Tuesday, October 13, 2009

Running Home Published 10.17.09

Recently I lost a dear friend and high school classmate to cancer.

Since Jim was a world-class runner, I often think about him while running.

The day after his funeral, I decided to go for a run but dreaded it because I hadn’t run in more than a week and knew it would be difficult.

I started strong, but with each mile it grew more difficult to understand how Jim or any human could endure an ultra marathon, 50 miles.

At mile 5 I was enjoying all the beauty around me, but by mile 8, I doubted I could finish. By mile 9, I was gasping, my gait slowed to a limp, and my hips hurt so badly I wanted to cry. I just kept thinking, “Go to the next telephone pole. Make it to the next mailbox.”

At dusk, the scenery grew dim, but I saw the lights of my house in the distance. I became completely focused on getting home: seeing my family, resting and being refreshed. Nothing else compared to this end—no chirping birds, no red and gold leaves, no fitness goals. Home meant everything.

At the last mile, I thought of several friends who passed recently. All fought diseases that wore them down with each passing week or month much as the miles were taking their toll on me.

For so long, they relished their journeys and were not ready to head home. I wondered if there came a time when everything around them, while still lovely, began to dim as the lights of “home” became brighter.

Parting from people we love is sad, but the sadder thing is to be in a race with no goal in mind. Merely to run and run and run through life stopping only for one novelty after another is very tiresome.

I know some don’t believe we can have an assurance of a “home” at the end of our lives. I couldn’t see my house at mile 8, but that didn’t mean it wasn’t there.

CS Lewis said: “I believe in Christianity as I believe that the sun has risen: not only because I see it, but because by it I see everything else.”

Faith in Christ isn’t “pie in the sky.” It challenges you to find meaning in suffering and death and prompts your spirit to admit, “This is hard truth” when truth must be faced, whether or not it’s politically correct or raises even more questions, such as, “Why Jim?”

As I grieve, I remind myself that Jim was not ultimately made for this life, beautiful as his life was with his family. He fought the good fight, finished the race and kept the faith (2 Tim. 4:7).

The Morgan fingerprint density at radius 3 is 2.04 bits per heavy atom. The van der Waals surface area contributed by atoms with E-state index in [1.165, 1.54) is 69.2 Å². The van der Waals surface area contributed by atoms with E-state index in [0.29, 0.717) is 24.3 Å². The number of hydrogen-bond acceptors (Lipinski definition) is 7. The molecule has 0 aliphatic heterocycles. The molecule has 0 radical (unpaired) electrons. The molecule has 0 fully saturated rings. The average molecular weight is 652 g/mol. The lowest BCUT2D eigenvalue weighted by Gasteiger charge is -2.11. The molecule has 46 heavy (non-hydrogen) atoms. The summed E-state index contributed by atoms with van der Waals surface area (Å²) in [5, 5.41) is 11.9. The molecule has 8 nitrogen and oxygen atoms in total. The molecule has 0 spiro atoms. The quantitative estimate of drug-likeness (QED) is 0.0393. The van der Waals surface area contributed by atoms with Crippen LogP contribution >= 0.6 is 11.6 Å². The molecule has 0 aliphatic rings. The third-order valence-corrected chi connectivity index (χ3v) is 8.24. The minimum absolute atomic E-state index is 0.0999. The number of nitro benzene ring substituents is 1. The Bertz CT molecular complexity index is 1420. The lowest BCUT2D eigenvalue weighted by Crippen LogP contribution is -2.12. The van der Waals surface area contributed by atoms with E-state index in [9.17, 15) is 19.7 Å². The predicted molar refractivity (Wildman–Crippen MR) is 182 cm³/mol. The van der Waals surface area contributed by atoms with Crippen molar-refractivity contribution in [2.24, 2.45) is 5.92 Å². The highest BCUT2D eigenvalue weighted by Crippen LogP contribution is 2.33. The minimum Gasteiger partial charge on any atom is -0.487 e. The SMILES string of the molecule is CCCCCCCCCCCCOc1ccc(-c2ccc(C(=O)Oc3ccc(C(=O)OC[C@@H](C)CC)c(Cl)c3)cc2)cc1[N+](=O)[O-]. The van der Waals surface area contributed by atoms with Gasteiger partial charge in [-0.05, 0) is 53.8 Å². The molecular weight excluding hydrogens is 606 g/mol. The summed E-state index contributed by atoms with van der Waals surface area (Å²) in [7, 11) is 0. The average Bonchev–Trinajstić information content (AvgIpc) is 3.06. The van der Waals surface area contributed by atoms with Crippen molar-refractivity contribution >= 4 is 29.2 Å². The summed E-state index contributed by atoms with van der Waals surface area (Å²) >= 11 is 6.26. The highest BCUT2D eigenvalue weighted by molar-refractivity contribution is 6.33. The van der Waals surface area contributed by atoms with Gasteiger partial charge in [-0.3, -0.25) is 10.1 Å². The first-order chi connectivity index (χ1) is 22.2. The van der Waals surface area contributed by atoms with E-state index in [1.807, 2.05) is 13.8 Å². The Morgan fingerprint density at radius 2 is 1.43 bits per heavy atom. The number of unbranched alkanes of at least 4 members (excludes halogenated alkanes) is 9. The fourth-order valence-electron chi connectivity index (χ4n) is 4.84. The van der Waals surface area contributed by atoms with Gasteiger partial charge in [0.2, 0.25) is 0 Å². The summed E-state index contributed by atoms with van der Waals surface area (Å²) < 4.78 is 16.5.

So now, at the end of each run when I re-live the joy of returning home, I take a second to think about Jim, who is really home, and that brings me an even deeper joy.

11 comments:

  1. OH, Linda... This was amazing. "I couldn't see my house at mile 8, but that didn't mean it wasn't there." Thank you!!
    Love, Angie xoxo

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  2. What a beautiful tribute to a dear friend! I am sorry for your loss. Your words about knowing that "home" is there, even if it cannot be seen, are very touching and a wonderful reminder for us all.

    Amazing post!

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  3. this was beautiful and I felt every word....this is how I feel about my aunt..she is really home!

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  4. That was beautiful and so very true. Amazing insight Lid and I pray for you today that His Peace continues through you and your eyes stay on Home.
    Chel

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  5. Beautiful! I love the way you write, Linda.

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  6. Nice writing here. It made me think of my friend, Gregg, lost to cancer suddenly- also. Thanks for writing this, very good.

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  7. wow...this was a wonderful post for me to read. I lost one of my best friends back in 2002 to colon cancer..she left behind a husband of only 7 years and a little boy of 4 yrs old.....this really blessed me. I am so thankful that my dear friend Christine is in heaven with our REDEEMER!!! she is safely home......

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  8. Oh Lid...this was breath takenly beautiful...not just your words (which were lovely and poignant) but the truth laced throughout the tribute.

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  9. "...completely focused...nothing else compared to this end....." I love your words! Nothing else compares to being home with God---now that should give us all hope...and be our focus too! It sure is a comfort in those heart places touched by grief. Thank you Linda.

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Thanks for the thoughts.

 
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